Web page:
Our Blog

The ISBN Label Guide: ISBN vs EAN and More

In the world of publishing, being able to identify and track books accurately is essential for publishers, distributors, and book retailers alike. ISBN labels are used globally for this purpose, but ISBN isn’t the only international tracking system. Another widely used system is EAN. While both can be used to identify books, these systems have some major differences. 

In this ISBN label guide, we’ll explain what ISBN is, what the labels are used for, as well as how ISBN compares with EAN and other systems. Understanding the distinct uses for each system is crucial for publishers and retailers alike to navigate the complex landscape of product identification and distribution. 

Request A Quote

Consecutive Number Labels

What Is ISBN? 

ISBN, which stands for International Standard Book Number, is a system used to create unique numerical identifiers. ISBNs are used by publishers, booksellers, libraries, and individuals to order and list books as well as manage inventory. Each ISBN has 13 digits and usually starts with 978 or 979. A unique ISBN is assigned to a specific edition and format of a book. For example, a large-print edition will have a separate number from the standard edition of the same book. This system was created to provide a standard way of identifying books. 

What Are They Used for?

ISBN labels are probably one of the last things you might notice on a book’s cover, but they are essential. These labels are used globally for identifying and tracking books. Without them, it would be much more difficult for retailers and consumers alike to track down the right book or keep track of inventory. 

Here are some of the specific ways ISBN labels are used:

  • Inventory control: ISBN labels help publishers, booksellers, and libraries keep track of their inventory by uniquely identifying each edition and format of a book. With inventory control software, ISBN labels can be easily scanned for quick inventory counts. 
  • Ordering: Booksellers and wholesalers use ISBN labels to order accurately and replenish their stock from publishers and distributors. ISBNs help them identify the correct editions of the books they are ordering. 
  • Cataloging: Libraries and online book databases use ISBN labels to catalog and organize their collection, making it easier for patrons to find specific books. Patrons can also scan the ISBN to check out their copy of the book. 
  • Retail: ISBN labels are included on the cover of the book, usually on the back corner. They provide a standardized way for customers to find the exact book they are looking for.  
  • International distribution: ISBNs help with international book distribution because they provide a unique identifier that is recognized across borders.
  • Identify books: With so many books on the market, some might inevitably share the same name. ISBN labels help distinguish between two books with the same title to eliminate confusion. 

Inventory Management Labels

ISBN-10 vs ISBN-13

When considering ISBN labels, you’ll likely see two different versions: ISBN-10 and ISBN-13. Both ISBN-10 and ISBN-13 were created for the same purpose. ISBN-10 was the first system, but it is now outdated. ISBN-13 was created to accommodate the growing number of books on the market.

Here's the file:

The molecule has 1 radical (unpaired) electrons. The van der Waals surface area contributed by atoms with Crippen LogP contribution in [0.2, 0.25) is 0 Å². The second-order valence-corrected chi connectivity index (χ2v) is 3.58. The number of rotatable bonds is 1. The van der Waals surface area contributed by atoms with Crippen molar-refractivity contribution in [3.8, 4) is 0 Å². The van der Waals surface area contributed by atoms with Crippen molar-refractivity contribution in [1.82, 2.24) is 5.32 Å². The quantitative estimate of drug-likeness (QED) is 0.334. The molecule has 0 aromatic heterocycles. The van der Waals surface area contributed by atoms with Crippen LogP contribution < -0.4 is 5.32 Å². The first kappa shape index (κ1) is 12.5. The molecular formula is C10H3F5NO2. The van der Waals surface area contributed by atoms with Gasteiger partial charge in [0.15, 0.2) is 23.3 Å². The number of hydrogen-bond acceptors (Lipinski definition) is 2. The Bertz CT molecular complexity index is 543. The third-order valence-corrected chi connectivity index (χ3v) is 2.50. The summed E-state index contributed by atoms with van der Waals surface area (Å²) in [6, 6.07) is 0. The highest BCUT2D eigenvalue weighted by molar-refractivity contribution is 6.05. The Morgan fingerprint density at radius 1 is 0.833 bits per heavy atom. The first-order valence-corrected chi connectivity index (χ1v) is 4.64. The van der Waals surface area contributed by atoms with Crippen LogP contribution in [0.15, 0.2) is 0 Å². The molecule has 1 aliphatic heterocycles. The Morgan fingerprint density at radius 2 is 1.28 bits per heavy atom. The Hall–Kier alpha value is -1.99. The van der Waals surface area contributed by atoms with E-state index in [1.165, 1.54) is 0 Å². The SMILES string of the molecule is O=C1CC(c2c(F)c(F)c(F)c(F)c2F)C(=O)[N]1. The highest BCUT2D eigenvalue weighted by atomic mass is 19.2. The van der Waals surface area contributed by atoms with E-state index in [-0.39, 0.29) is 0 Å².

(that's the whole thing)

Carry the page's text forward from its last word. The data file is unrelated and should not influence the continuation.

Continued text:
Just as the name implies, ISBN-10 is made up of 10 digits. Each ISBN-10 is structured into four parts: a group identifier, a publisher code, an item number, and a check digit. The parts are separated by hyphens. As an example, the first edition of Harry Potter and the Philosopher’s Stone, published in 1997, has an ISBN 10 of 0-7475-3269-9. While you will still come across ISBN-10 labels, you’ll notice they are used on books published before 2007. That’s because ISBN-10 is now outdated. All new books use ISBN-13. 

ISBN-13, on the other hand, is made up of 13 digits. It comprises five parts: a three-digit prefix, a group identifier, a publisher code, and item number, and a check digit. The parts are separated by hyphens. As an example, the 2014 edition of Harry Potter and the Philosopher’s Stone has an ISBN-13 of 978-1-4088-5565-2. ISBN-13 was introduced in 2007 since ISBN-10 was running out of unique numbers. ISBN-13 is backward compatible with ISBN-10, which essentially means that ISBN-10 codes can be converted into ISBN-13. In some cases, you’ll see books with both an ISBN-10 and ISBN-13 on the label. 


ISBN and EAN, which stands for European Article Number, are both standardized systems used globally for identifying books, but they serve different purposes and have different formats. ISBN was specifically designed to identify books and related products like audiobooks, eBooks, and other print or digital publications. It consists of 10 or 13 digits, and is used globally in the book publishing industry. 

EAN, on the other hand, was developed for identifying retail products and is used for a wide range of industries beyond books, including consumer goods, pharmaceuticals, and more. EANs can have 8 digits, but typically consist of 13 digits: a three digit country code, manufacturer code, product code, and check digit. Just like ISBN labels, EAN labels are used worldwide to identify products, manage inventory, and track products through the supply chain. While EAN and ISBN differ in scope, these systems are compatible with one another. For example, an ISBN can be encoded into an EAN so that the book can include the price on the label.  

The Guide To EAN Codes

ISBN Barcode with Price

Did you know that an ISBN barcode typically does include the price of the book? That’s because ISBNs are used to track and identify books and help with inventory management.